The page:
Review: The North Face Chalk Bag Pro - Climbing Magazine

Review: The North Face Chalk Bag Pro

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The North Face Chalk Bag Pro rock climbing sport trad bouldering review

The North Face Chalk Bag Pro.

The North Face has been in soft goods since forever, with a reputation for hard-wearing, well-built climbing and alpine apparel. They’ve taken their trademark approach—and ubiquitous logo—ever closer to the hardware market with the new Chalk Bag Pro, a light (4 oz), bomber versatile little chalk bag.

Chalk bags have one primary function—to dispense chalk—which they all do reasonably well given a wide-enough opening and deep-enough interior. I give the Pro high marks in both respects. It’s got an ergonomic cant to the opening—high in the back, where it contacts your back, and low in the front—and a wide, circular mouth with a stiff brim that made it very, very easy to dip into, with zero snaggage or fuss (unlike our current president, I have big hands, so this can be an issue). Clearly, some thought went into how climbers access their chalk, and into how to make our precious powder more accessible. The bag is also deep, with a soft, fleecy lining; it was big enough to hold a block-plus of chalk, which is good for mad chalkers like me or times when you need a lot of powder on hand, like marking bolt placements or chalking new holds on fresh routes or boulder problems.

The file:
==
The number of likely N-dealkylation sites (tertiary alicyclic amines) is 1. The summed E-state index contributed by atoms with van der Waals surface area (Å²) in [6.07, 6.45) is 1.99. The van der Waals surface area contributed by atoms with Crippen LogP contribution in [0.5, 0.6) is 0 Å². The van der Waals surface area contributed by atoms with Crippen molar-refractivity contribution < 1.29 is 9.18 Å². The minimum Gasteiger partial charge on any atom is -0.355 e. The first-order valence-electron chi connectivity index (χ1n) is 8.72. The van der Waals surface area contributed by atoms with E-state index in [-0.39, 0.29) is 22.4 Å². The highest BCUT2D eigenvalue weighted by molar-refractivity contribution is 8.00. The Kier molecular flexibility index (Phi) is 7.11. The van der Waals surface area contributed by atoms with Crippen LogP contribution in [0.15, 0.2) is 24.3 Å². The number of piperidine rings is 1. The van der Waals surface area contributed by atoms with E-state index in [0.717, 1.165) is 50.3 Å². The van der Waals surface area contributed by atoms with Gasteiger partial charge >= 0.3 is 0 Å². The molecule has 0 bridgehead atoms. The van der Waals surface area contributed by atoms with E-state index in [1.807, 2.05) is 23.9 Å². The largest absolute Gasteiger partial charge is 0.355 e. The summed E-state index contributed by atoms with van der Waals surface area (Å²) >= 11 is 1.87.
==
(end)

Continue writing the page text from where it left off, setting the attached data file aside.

Other than that I constantly lose them at the rock gym, my biggest issue with the chalk bags I’ve owned is that eventually the pull strings get manked or the toggle breaks, and what should still be a viable bag ends up in the landfill, even if the body is still in perfect condition. I mean, really, how many chalk bags should you have to buy over a lifetime? Here’s where the Chalk Bag Pro shines: the pull string is bomber 2.5mm polyester, hard-wearing as heck and with a rubberized guard on the bight you tug on to tighten the closure—kind on your fingers and protective against wear. Meanwhile, the toggle is a tough, low-profile nylon clasp that held up nicely to the rough use dished out trad climbing in Eldo (thrashing up flaring slots) and bolting and climbing new routes in Boulder Canyon. After a couple months of use, I’m not seeing the usual entropy I’ve seen with other bags that foretell their imminent demise. It’s nice seeing TNF’s bomber construction brought to a seemingly simple item that has, for years, been mostly underbuilt relative to the real-world demands.

Meanwhile, the bag body itself is stonker, made of carbon-coated Shredstop fabric that holds up nicely to rock abrasion. An elastic toothbrush sleeve and wallet-sized zipper pocket round out the package. For a bomber, well-built, ergonomic chalk bag, especially for climbers who like to batter and thrash, have sharp rock at their local area, or go often into the jagged heights of the alpine, the Chalk Bag Pro is a solid, trusty companion.

$25, thenorthface.com

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